transparent cage, flinging a wide glare of gaslight into the street,
of which it formed a sort of public adjunct, absorbing and emitting
the passersby promiscuously. The young Englishmen went in with everyone
else, from curiosity, and saw a couple of hundred men sitting on divans
along a great marble-paved corridor, with their legs stretched out,
together with several dozen more standing in a queue, as at the ticket
office of a railway station, before a brilliantly illuminated counter
of vast extent. These latter persons, who carried portmanteaus in their
hands, had a dejected, exhausted look; their garments were not very
fresh, and they seemed to be rendering some mysterious tribute to a
magnificent young man with a waxed mustache, and a shirtfront adorned
with diamond buttons, who every now and then dropped an absent glance
over their multitudinous patience. They were American citizens doing
homage to a hotel clerk.

"I'm glad he didn't tell us to go there," said one of our Englishmen,
alluding to their friend on the steamer, who had told them so many
things. They walked up the Fifth Avenue, where, for instance, he had
told them that all the first families lived. But the first families were
out of town, and our young travelers had only the satisfaction of seeing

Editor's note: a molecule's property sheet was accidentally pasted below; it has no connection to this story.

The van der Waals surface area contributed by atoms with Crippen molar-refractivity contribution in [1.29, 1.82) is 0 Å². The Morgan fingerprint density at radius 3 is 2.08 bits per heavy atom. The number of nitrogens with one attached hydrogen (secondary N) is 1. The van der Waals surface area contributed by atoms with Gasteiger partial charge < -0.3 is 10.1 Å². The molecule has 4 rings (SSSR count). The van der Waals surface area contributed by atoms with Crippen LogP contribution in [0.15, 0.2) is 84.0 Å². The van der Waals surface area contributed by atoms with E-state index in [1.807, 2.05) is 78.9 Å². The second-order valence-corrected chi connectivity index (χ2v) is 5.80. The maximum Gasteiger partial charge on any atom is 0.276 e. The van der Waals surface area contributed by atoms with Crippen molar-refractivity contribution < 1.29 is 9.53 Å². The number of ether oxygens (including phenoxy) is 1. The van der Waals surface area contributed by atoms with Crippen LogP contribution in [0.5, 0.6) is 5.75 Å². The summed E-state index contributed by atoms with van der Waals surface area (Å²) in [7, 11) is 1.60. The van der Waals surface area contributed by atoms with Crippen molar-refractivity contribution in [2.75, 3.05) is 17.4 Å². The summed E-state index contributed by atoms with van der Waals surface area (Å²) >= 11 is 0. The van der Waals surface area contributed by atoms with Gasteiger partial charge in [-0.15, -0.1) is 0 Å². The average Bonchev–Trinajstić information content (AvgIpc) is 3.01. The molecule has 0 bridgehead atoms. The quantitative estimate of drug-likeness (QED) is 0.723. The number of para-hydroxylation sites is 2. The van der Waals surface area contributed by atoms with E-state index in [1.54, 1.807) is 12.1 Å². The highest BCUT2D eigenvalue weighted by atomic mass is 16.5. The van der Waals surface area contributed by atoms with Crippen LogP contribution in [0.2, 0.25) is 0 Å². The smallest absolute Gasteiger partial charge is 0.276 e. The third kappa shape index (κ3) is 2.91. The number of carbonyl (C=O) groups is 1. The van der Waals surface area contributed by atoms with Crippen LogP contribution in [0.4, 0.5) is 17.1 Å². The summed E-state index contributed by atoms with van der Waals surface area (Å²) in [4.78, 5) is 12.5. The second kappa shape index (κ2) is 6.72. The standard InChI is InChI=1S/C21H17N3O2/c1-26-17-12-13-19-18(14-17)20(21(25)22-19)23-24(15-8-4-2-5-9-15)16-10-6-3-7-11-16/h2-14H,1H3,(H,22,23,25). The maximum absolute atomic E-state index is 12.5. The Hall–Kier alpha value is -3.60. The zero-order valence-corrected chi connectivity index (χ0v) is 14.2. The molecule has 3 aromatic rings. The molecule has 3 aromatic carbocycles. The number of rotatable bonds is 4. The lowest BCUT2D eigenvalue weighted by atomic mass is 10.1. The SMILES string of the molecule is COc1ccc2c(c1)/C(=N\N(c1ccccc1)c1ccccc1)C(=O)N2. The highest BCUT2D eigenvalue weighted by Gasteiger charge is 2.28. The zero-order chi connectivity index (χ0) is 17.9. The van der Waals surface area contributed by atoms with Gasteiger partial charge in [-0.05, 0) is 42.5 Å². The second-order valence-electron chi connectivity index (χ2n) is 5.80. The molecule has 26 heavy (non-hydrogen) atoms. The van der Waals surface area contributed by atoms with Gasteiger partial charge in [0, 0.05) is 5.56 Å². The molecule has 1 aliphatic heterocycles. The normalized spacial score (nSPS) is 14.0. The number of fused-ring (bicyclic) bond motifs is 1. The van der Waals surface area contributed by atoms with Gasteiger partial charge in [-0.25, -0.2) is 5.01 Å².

some of the second - or perhaps even the third - taking the evening air
upon balconies and high flights of doorsteps, in the streets which
radiate from the more ornamental thoroughfare. They went a little way
down one of these side streets, and they saw young ladies in white
dresses - charming-looking persons - seated in graceful attitudes on the
chocolate-colored steps. In one or two places these young ladies were
conversing across the street with other young ladies seated in similar
postures and costumes in front of the opposite houses, and in the warm
night air their colloquial tones sounded strange in the ears of
the young Englishmen. One of our friends, nevertheless - the younger
one - intimated that he felt a disposition to interrupt a few of these
soft familiarities; but his companion observed, pertinently enough, that
he had better be careful. "We must not begin with making mistakes," said
his companion.

"But he told us, you know - he told us," urged the young man, alluding
again to the friend on the steamer.

"Never mind what he told us!" answered his comrade, who, if he had
greater talents, was also apparently more of a moralist.

By bedtime - in their impatience to taste of a terrestrial couch again
our seafarers went to bed early - it was still insufferably hot, and
the buzz of the mosquitoes at the open windows might have passed for an
audible crepitation of the temperature. "We can't stand this, you know,"
the young Englishmen said to each other; and they tossed about all night
more boisterously than they had tossed upon the Atlantic billows. On the
morrow, their first thought was that they would re-embark that day for
England; and then it occured to them that they might find an asylum
nearer at hand. The cave of Aeolus became their ideal of comfort, and
they wondered where the Americans went when they wished to cool
off. They had not the least idea, and they determined to apply for
information to Mr. J. L. Westgate. This was the name inscribed in a bold
hand on the back of a letter carefully preserved in the pocketbook of
our junior traveler. Beneath the address, in the left-hand corner of the
envelope, were the words, "Introducing Lord Lambeth and Percy Beaumont,